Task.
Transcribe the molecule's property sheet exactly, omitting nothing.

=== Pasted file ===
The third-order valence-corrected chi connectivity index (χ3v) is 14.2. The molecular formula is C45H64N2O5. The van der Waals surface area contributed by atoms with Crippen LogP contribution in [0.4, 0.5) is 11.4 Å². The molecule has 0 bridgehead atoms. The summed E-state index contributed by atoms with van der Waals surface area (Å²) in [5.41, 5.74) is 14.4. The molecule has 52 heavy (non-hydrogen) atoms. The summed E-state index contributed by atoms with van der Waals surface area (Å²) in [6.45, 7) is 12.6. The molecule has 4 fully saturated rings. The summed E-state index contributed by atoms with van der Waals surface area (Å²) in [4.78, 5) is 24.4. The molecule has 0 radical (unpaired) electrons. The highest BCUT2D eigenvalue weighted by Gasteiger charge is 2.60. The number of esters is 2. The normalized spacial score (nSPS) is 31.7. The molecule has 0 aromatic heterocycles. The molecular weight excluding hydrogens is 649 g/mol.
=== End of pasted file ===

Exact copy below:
The third-order valence-corrected chi connectivity index (χ3v) is 14.2. The molecular formula is C45H64N2O5. The van der Waals surface area contributed by atoms with Crippen LogP contribution in [0.4, 0.5) is 11.4 Å². The molecule has 0 bridgehead atoms. The summed E-state index contributed by atoms with van der Waals surface area (Å²) in [5.41, 5.74) is 14.4. The molecule has 52 heavy (non-hydrogen) atoms. The summed E-state index contributed by atoms with van der Waals surface area (Å²) in [6.45, 7) is 12.6. The molecule has 4 fully saturated rings. The summed E-state index contributed by atoms with van der Waals surface area (Å²) in [4.78, 5) is 24.4. The molecule has 0 radical (unpaired) electrons. The highest BCUT2D eigenvalue weighted by Gasteiger charge is 2.60. The number of esters is 2. The normalized spacial score (nSPS) is 31.7. The molecule has 0 aromatic heterocycles. The molecular weight excluding hydrogens is 649 g/mol.